Outside the big computer makers, shares of Qwest Communications (QWST) finished unchanged at 82 after rallying earlier in the day on news BellSouth (BLS) will invest $3.5 billion to buy a 10 percent stake in the company.
Internet shares also suffered big declines, with Yahoo! (YHOO) shedding 25-1/2, or more than 13 percent, to 163-11/16, Amazon.com (AMZN) losing 31-1/16, or more than 16 percent, to 158-15/16 and America Online (AOL) tumbling 22-3/4, or more than 16 percent, to 117.
Banks ride the wave, then sink
Strong earnings once again helped financial shares surge above the rest in the morning, before succumbing to the overall market slide late in the session.
Citigroup (C), the Dow component and largest U.S. financial-services conglomerate, became the latest bearer of bullish news, reporting record first-quarter profit and earnings per diluted share of $1.04, well above market projections for 87 cents per share. Citigroup's stock rallied during much of the trading session, but eventually finished 1 lower at 70-5/8.
Following in the footsteps of Citigroup, banking giant BankAmerica (BAC) also reported results that surpassed expectations, and saw its stock rise, then fall and close 1-1/4 lower at 71-3/4.
The news drove other banking stocks higher as well, before a downturn late in the day. Chase Manhattan (CMB), which rallied in the morning, finished down 1-1/16 to 85. On the Dow, American Express (AXP) fell 3-3/4 to 126-1/8 but J.P. Morgan (JPM) surged 3-1/2 to 136-5/8.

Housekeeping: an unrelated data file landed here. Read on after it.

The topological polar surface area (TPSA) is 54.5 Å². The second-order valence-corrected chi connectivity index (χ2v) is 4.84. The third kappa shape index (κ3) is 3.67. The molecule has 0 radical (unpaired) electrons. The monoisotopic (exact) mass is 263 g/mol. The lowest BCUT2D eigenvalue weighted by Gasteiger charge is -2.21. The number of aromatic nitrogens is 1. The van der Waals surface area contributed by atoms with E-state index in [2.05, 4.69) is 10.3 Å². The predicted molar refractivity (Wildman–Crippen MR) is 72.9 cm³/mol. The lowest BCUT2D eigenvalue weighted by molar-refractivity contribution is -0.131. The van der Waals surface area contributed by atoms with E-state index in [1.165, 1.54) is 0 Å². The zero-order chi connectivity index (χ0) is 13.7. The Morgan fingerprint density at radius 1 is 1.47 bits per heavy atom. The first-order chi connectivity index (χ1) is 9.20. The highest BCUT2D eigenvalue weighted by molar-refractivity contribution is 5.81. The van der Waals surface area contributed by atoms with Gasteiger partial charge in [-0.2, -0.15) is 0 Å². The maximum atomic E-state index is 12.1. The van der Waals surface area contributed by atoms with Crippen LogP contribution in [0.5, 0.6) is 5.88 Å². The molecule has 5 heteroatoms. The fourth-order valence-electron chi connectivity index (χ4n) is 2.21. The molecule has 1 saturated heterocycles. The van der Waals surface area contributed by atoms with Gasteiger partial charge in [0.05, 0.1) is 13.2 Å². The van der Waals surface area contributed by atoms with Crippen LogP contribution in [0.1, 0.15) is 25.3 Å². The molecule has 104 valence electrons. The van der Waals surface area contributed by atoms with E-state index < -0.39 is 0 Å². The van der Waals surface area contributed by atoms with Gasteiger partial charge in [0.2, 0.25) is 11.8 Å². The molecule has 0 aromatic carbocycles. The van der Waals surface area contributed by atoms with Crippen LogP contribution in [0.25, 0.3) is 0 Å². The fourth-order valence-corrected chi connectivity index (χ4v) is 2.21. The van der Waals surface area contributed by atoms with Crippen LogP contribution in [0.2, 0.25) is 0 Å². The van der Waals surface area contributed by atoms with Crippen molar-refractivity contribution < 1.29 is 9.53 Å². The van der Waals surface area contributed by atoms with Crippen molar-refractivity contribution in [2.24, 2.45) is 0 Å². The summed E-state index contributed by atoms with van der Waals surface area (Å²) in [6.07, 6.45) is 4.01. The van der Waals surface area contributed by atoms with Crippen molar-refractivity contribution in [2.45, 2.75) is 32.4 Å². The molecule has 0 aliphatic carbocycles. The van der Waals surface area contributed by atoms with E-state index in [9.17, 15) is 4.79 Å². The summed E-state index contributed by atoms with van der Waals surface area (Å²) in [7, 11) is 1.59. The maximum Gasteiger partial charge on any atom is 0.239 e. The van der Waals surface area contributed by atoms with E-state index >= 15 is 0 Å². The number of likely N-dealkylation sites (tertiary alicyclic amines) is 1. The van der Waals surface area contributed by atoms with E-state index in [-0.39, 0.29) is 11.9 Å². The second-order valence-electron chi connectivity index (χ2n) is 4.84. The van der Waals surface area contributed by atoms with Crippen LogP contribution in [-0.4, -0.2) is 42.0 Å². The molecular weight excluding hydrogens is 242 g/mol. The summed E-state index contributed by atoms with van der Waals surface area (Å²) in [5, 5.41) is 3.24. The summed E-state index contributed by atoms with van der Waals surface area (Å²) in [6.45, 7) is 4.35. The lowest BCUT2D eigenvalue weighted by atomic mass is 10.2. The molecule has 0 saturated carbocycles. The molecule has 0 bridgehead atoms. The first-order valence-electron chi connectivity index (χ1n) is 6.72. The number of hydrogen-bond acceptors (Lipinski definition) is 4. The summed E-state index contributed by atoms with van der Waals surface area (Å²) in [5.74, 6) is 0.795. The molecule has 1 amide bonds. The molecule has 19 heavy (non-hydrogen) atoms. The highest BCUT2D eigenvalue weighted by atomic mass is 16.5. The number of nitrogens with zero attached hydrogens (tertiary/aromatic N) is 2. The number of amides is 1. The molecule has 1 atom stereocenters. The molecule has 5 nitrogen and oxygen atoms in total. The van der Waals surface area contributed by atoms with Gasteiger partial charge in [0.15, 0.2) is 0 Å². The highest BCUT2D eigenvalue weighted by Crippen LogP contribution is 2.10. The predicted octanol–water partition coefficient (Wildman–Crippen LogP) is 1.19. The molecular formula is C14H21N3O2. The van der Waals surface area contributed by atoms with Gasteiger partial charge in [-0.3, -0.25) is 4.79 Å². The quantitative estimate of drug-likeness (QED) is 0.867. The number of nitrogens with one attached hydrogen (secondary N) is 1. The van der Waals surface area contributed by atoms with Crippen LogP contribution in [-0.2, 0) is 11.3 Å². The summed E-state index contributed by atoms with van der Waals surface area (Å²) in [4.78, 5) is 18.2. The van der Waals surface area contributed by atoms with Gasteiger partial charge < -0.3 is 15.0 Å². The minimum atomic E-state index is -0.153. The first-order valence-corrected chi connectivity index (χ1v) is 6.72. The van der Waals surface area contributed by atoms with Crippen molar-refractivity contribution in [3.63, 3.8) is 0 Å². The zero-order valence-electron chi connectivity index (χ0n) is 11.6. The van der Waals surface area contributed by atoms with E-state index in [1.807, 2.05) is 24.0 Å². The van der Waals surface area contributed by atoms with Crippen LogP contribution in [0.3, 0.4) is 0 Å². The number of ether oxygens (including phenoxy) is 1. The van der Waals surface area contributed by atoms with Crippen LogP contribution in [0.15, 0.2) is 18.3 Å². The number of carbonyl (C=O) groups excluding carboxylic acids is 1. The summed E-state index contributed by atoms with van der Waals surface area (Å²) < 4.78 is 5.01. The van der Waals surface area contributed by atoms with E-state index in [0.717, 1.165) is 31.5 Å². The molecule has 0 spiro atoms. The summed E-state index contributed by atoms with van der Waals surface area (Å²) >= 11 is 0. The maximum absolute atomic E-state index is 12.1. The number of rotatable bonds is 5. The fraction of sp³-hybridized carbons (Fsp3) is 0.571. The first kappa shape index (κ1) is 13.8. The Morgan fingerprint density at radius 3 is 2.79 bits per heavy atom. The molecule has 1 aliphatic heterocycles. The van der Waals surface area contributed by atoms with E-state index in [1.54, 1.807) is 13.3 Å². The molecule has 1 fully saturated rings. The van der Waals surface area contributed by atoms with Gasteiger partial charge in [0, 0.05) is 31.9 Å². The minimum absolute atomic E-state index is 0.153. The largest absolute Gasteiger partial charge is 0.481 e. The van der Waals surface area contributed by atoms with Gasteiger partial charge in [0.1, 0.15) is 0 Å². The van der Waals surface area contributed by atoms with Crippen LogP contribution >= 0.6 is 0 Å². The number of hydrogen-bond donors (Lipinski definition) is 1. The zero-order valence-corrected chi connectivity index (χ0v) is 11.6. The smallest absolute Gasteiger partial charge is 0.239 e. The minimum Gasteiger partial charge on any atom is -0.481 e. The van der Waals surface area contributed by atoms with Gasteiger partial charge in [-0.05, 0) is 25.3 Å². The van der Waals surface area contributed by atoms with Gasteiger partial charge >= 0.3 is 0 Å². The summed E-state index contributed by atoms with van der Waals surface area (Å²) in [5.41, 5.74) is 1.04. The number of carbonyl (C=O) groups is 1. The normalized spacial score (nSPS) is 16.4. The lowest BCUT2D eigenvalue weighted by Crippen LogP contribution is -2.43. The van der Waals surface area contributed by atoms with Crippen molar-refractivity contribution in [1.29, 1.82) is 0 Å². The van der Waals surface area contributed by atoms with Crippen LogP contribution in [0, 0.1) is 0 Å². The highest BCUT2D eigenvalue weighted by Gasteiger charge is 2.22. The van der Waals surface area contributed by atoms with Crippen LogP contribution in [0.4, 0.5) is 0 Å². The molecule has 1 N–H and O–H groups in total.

Transports fly, oil explodes
The Dow transports picked up where they left off last week, leaping 38.01 points, or more than 1 percent, to 3,566.71. Airlines, truckers and railroads were all deep in the black, with the airlines in particular extending their recent advance as investors woke up to the sector's relative bargain values.
Delta Air Lines (DAL) gained 1-7/8 to 68-3/16 and United parent UAL (UAL) rose 3/4 to 83-1/4.
Trucking firm CNF Transportation (CNF) joined the party after announcing first-quarter profits of 58 cents per share, beating Wall Street estimates by 8 cents. As a result, shares leapt 1-7/8 to 41-7/8.
The transport rally flew in the face of an upturn in oil stocks, traditionally a bad sign for the fuel-dependent truckers and airlines. Morgan Stanley Dean Witter raised its outlook on crude-oil prices, bumping its 1999 price target to $16 per barrel from $13.50 and its 2000 target to $17.50 per barrel from $15.50.
Morgan Stanley also said it expects major oil stocks to edge higher, recommending investors take up heavier positions in the sector. On the Dow, driller Chevron (CHV) surged 3-1/16 to 101-15/16 and Exxon (XON) leapt 2-5/16 to 82-1/4. Oilfield-service firm Halliburton (HAL) climbed 1-1/2 to 42-7/8.
Elsewhere in the energy industry, shares of Consolidated Natural Gas (CNG) soared 3-9/16 to 56 after the fossil exploration company got a $6.7 billion buyout offer from Columbia Energy Group (CG). Columbia shares slipped 1-1/2 to 46-3/4, while shares of Dominion Resources (D), Consolidated's former preferred merger partner, climbed 1-9/16 to 39-5/8.
(Click here for a look at today's list of CNNfn's market movers.)
(Click here for a look at today's CNNfn technology stocks report.)
-- by staff writer Malina Poshtova Zang with Robert Scott Martin